Matched MeSH terms: Organ Culture Techniques/methods*
  6. Al-Salihi KA, Samsudin AR
    Med J Malaysia, 2004 May;59 Suppl B:202-3.
    PMID: 15468888
    In this study the surface properties of two particulate coral and polyhydroxybutrate (PHB) were studied in order to characterize them prior to use in composite production. Coral powder and PHB particle were evaluated using scanning electron microscopy and confocal laser scanning microscopy, to measure surface porosity and pores size. The results showed that coral powder has multiple pleomorphic micropores cross each others give appearance of micro-interconnectivity. Some pore reached to 18 microm with an average porosity of 70%. PHB revealed multiple different size pores extended to the depth, with an average some times reach 25 microm and porosity 45%. These findings demonstrate that both coral and PHB have excellent pores size and porosity that facilitate bone in growth, vascular invasion and bone development. We believe that incorporation of coral powder into PHB will make an excellent composite scaffold for tissue engineering.
    Matched MeSH terms: Organ Culture Techniques/methods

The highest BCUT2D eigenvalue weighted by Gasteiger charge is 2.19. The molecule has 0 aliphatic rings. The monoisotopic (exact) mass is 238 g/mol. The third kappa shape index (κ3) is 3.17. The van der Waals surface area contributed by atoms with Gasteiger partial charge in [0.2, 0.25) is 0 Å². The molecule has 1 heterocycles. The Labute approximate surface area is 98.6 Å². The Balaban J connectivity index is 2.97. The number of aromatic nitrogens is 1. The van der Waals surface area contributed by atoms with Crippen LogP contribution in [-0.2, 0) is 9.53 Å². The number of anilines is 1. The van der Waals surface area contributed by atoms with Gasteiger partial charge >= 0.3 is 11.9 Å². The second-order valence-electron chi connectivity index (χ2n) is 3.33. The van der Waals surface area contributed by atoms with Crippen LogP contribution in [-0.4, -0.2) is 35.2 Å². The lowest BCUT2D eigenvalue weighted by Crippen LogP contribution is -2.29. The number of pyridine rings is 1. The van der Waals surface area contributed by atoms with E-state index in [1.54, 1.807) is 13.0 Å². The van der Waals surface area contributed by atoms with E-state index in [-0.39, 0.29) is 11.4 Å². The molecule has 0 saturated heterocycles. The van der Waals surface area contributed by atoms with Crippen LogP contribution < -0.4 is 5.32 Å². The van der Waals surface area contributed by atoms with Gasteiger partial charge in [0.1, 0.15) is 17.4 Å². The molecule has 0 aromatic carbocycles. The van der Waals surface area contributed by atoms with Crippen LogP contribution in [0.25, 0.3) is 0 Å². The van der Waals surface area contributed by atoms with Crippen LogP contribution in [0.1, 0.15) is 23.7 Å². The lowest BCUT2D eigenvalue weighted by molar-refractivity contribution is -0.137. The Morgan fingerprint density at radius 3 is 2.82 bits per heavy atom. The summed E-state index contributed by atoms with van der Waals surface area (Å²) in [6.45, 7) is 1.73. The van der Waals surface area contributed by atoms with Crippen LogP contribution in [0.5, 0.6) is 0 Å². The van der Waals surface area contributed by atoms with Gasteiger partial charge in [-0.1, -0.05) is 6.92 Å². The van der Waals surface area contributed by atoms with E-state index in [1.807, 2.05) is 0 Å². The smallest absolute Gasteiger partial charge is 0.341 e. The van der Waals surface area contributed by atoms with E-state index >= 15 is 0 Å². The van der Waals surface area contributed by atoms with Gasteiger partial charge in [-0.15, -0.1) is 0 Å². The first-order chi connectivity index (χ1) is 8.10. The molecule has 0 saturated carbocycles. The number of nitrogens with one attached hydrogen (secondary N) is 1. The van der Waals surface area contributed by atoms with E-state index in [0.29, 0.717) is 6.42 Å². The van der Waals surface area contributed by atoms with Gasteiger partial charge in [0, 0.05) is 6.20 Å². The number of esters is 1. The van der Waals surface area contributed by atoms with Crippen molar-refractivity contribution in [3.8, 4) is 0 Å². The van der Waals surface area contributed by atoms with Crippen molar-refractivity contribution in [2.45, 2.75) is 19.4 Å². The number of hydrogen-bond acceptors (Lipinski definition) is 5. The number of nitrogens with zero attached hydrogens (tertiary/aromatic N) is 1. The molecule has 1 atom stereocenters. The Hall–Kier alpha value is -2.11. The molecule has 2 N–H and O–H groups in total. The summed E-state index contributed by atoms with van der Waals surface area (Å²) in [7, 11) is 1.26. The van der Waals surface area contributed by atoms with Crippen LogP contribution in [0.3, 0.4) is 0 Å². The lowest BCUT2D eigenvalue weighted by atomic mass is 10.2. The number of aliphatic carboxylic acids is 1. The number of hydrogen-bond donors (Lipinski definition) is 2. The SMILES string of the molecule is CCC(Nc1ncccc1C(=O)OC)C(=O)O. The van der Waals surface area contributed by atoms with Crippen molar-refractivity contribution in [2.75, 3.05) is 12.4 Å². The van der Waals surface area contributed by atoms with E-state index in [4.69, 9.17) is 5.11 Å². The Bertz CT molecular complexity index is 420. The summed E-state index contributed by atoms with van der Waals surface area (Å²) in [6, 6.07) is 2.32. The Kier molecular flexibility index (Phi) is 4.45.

7. Hollister SJ, Lin CY, Lin CY, Schek RD, Taboas JM, Flanagan CL, et al.
    Med J Malaysia, 2004 May;59 Suppl B:131-2.
    PMID: 15468853
    Matched MeSH terms: Organ Culture Techniques/methods*
  8. Yang C, Li X, Li S, Chai X, Guan L, Qiao L, et al.
    J Cell Mol Med, 2019 03;23(3):1813-1826.
    PMID: 30565384 DOI: 10.1111/jcmm.14080
    Organotypic slice culture is a living cell research technique which blends features of both in vivo and in vitro techniques. While organotypic brain slice culture techniques have been well established in rodents, there are few reports on the study of organotypic slice culture, especially of the central nervous system (CNS), in chicken embryos. We established a combined in ovo electroporation and organotypic slice culture method to study exogenous genes functions in the CNS during chicken embryo development. We performed in ovo electroporation in the spinal cord or optic tectum prior to slice culture. When embryonic development reached a specific stage, green fluorescent protein (GFP)-positive embryos were selected and fluorescent expression sites were cut under stereo fluorescence microscopy. Selected tissues were embedded in 4% agar. Tissues were sectioned on a vibratory microtome and 300 μm thick sections were mounted on a membrane of millicell cell culture insert. The insert was placed in a 30-mm culture dish and 1 ml of slice culture media was added. We show that during serum-free medium culture, the slice loses its original structure and propensity to be strictly regulated, which are the characteristics of the CNS. However, after adding serum, the histological structure of cultured-tissue slices was able to be well maintained and neuronal axons were significantly longer than that those of serum-free medium cultured-tissue slices. As the structure of a complete single neuron can be observed from a slice culture, this is a suitable way of studying single neuronal dynamics. As such, we present an effective method to study axon formation and migration of single neurons in vitro.
    Matched MeSH terms: Organ Culture Techniques/methods*